Maybe the IETF has found the answer for itself and for the W3C. Perhaps both should start processes to create a format for syndication and protocal for content management. Maybe then we can see the strengths of each process. Standards organizations compete. Maybe if each had to work to get developer and content support, a better format will emerge. It's been proven that competition makes for better listening.
Time: Meet Joe Blog.
Gotta try the Findory Blogory. Love the name.
Terry Heaton: "The Federal Communications Commission yesterday took the first step towards reassigning frequencies to enable high-speed, wireless broadband in the US."
I can now convert audio cassettes to MP3 format. The first things I'm going to convert are exercises and lectures from Jeru, my meditation teacher. This is really important because he died a few years ago, and the tapes are not easily available, if they are available at all. I'm converting one of two Quantum Light Breath tapes first. Amazing stuff. I have more Jeru tapes. I also have a recording of a keynote with Bill Gates, Larry Tesler, Dave Liddle, Esther Dyson and myself from 1991. This is so cooool.
Turns out I only have a tape for half of the 1991 keynote. It ends at the moment I ask Bill Gates and Larry Tesler to work with each other on a common interapplication communication layer. Tesler was an exec at Apple and they had the Apple Event Manager. Later in the session, Gates said he'd bake it into Windows if Apple would give it to them. In the end, Apple wouldn't answer the question, and it never happened. How different the world might be today if they had gotten together on this in 1991. Desktop networking could have been much more powerful much sooner. I'll have the recording available for download tomorrow morning. It's 35MB.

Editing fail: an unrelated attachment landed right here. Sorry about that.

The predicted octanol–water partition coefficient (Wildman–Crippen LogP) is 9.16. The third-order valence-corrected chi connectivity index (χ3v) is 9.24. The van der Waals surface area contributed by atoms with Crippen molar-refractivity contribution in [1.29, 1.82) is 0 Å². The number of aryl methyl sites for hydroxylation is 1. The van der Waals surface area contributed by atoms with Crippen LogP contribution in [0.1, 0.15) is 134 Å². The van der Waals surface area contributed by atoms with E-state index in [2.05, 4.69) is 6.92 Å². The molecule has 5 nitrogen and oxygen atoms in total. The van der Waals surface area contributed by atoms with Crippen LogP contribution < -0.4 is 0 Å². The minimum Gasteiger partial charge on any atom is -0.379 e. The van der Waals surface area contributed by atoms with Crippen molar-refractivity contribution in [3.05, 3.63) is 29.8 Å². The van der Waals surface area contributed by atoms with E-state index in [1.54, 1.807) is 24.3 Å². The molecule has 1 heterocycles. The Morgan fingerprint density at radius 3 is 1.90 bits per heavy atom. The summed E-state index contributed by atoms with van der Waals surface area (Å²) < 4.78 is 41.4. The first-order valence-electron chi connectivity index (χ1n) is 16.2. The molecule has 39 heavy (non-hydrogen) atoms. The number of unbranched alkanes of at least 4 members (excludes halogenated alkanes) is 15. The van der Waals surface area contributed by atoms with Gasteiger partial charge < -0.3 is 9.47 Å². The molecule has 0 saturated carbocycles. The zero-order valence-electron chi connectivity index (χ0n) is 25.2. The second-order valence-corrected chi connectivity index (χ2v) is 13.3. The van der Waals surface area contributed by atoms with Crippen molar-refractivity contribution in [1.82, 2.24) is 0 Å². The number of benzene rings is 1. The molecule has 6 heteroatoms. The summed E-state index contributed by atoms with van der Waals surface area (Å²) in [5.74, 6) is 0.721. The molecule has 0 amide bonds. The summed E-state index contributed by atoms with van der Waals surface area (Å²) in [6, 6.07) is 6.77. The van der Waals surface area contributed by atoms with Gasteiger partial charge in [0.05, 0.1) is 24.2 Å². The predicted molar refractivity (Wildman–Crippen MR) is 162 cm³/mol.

Adam took Freecache for a ride.
Daniel Abrams wonders about SOAP interop.
Scoble is cleaning out feeds. I'm seeing the opposite problem. I am now hosting the weblogs.com sites started in Y2K, most of which are inactive (or so it seems, I've yet to quantify this). All of a sudden I'm hosting hundreds of inactive RSS feeds, and since this base of sites was where RSS was bootstrapped, there are a fair number of subscribers. I need a way to tell the aggregators, forget it, these sites are in mothballs, stop asking for the feed. A couple of years ago I proposed a way to do this, but as far as I know only Radio and NetNewsWire support it. If you know of other aggregators that do, please let me know. It's important to support both HTTP and XML level redirects because some authors don't have control over HTTP.
Ben Hammersley, a reporter for The Guardian, objects to the idea of XML-based redirects. I've heard this before of course, but the fact is, a lot of people can't change how their HTTP server works. Still it's important that they be able to tell aggregators that their feed has moved, or that their feed is finished. It's so disheartening to see this constantly reduced to religious terms, when it's a user issue. Further, Hammersley is not an independent observer, as this post clearly shows, he has a strong partisan opinion. Even so, the Guardian, a respected UK publication, has assigned him to report on developments in the RSS community as if he were independent. Puzzling.
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